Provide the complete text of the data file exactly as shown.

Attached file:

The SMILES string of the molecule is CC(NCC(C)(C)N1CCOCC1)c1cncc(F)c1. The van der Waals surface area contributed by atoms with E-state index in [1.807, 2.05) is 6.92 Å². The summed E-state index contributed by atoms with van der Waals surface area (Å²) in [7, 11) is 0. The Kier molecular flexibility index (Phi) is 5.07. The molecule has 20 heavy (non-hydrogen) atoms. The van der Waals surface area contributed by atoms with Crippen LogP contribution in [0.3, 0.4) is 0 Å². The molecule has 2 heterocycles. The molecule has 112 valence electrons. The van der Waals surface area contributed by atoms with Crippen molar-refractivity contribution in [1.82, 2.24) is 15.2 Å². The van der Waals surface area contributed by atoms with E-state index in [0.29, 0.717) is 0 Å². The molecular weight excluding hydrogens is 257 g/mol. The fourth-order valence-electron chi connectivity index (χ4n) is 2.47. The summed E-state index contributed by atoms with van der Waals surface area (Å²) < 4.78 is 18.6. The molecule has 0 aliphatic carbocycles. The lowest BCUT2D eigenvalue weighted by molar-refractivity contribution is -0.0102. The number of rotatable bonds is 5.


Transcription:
The SMILES string of the molecule is CC(NCC(C)(C)N1CCOCC1)c1cncc(F)c1. The van der Waals surface area contributed by atoms with E-state index in [1.807, 2.05) is 6.92 Å². The summed E-state index contributed by atoms with van der Waals surface area (Å²) in [7, 11) is 0. The Kier molecular flexibility index (Phi) is 5.07. The molecule has 20 heavy (non-hydrogen) atoms. The van der Waals surface area contributed by atoms with Crippen LogP contribution in [0.3, 0.4) is 0 Å². The molecule has 2 heterocycles. The molecule has 112 valence electrons. The van der Waals surface area contributed by atoms with Crippen molar-refractivity contribution in [1.82, 2.24) is 15.2 Å². The van der Waals surface area contributed by atoms with E-state index in [0.29, 0.717) is 0 Å². The molecular weight excluding hydrogens is 257 g/mol. The fourth-order valence-electron chi connectivity index (χ4n) is 2.47. The summed E-state index contributed by atoms with van der Waals surface area (Å²) < 4.78 is 18.6. The molecule has 0 aliphatic carbocycles. The lowest BCUT2D eigenvalue weighted by molar-refractivity contribution is -0.0102. The number of rotatable bonds is 5.